The importance of taking risks.

Mention the word ‘risk’ to most people and they immediately think of danger and the potential losses that will be incurred.

It’s a very human reaction linked to self-preservation of course, but there is an alternative view. There is the obvious downside to risk but equally there is a risk upside. Risk can also produce beneficial change and opportunity – if it is managed properly.

In my view risk management is everyone’s problem and of course everyone’s opportunity. No-one can claim total ownership or mastery of risk because it affects every aspect of business life. Because of the diverse and widespread nature of risk, the role of risk management has imprecise boundaries.

Although at its core as a function, there are basic disciplines such as risk identification, risk assessment, risk control and risk strategy, a risk manager can often find the management of a specific risk project will require knowledge and expertise from other business functions.

To manage risk well, I believe risk managers (and their organisations) need to liaise and consult with fellow professionals within their company on a regular, almost constant basis.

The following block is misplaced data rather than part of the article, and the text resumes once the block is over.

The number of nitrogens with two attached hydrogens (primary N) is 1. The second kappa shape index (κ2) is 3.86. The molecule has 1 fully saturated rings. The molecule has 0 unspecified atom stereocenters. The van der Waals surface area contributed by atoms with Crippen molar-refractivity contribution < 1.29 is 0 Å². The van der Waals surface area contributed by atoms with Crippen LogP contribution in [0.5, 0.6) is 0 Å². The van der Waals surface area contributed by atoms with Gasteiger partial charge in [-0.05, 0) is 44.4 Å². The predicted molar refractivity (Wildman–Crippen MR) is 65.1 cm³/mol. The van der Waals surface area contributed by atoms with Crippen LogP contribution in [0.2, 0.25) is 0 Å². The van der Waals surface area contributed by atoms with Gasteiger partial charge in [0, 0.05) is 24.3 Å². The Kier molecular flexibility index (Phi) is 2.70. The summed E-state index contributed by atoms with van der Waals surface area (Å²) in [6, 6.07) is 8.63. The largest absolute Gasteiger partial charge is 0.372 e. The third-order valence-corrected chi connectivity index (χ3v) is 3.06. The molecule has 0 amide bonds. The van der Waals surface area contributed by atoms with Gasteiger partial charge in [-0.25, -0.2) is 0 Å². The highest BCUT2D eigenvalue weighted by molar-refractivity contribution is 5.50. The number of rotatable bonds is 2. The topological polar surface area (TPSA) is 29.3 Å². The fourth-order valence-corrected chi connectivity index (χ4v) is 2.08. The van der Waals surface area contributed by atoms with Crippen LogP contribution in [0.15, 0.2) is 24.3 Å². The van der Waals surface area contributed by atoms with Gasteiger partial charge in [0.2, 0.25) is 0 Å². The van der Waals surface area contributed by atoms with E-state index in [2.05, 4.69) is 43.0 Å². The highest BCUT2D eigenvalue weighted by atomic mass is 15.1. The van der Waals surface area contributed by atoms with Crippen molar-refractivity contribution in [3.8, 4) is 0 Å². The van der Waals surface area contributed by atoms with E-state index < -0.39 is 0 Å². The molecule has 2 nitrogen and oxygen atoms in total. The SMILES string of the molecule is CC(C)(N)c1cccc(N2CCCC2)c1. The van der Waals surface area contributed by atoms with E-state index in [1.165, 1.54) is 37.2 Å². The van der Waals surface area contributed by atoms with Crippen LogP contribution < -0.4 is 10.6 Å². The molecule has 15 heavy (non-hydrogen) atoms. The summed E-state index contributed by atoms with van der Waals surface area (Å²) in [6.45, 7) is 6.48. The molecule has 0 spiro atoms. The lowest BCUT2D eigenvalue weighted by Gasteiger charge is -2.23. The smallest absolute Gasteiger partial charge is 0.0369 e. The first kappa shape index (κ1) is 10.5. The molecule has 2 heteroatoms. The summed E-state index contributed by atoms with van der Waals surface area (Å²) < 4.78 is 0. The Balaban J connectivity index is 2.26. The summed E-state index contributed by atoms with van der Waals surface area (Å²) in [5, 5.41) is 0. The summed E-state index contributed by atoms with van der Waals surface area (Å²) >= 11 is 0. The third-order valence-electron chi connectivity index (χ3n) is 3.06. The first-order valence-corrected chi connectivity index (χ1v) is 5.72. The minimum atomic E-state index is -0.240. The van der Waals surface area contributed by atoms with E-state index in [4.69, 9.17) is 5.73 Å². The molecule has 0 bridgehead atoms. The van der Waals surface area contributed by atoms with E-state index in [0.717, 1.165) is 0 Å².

Corporate functions that may be disparate or insular need to rid themselves of the silo mindset of ‘doing their own thing’. Organisations need to break down barriers to co-ordination and harness the full range of skills, knowledge and resources available in order to manage a risk concern well.

I see the management of risk as a virtuous circle – ‘a beneficial recurring cycle of cause and effect’, as The Oxford English Dictionary defines it.

This concept relates to the process and culture of risk management.

The virtuous circle concept breaks down barriers by creating a partnership approach among professional disciplines that can result in a risk management strategy that is greater than the sum of the parts.

Co-operation, co-ordination and communication should become the watchwords of professional disciplines involved in risk – whether it is accountancy, risk management, health & safety, quality control or internal audit, or any others. And I see the risk manager acting as driver of the concept, acting as facilitator and as a reporting focus. Some organisations actively support this sharing of risk knowledge and awareness by establishing a Risk Committee or Risk Council, drawn from representatives of relevant management functions.

Either way, the concept needs support from the highest level of management to succeed; from directors who see and appreciate the strategic value of integrated risk management; from people who don’t view risk with fear but treat it with respect, understanding and an upbeat view.

Alex Fleming is chairman of the Association of Insurance and Risk

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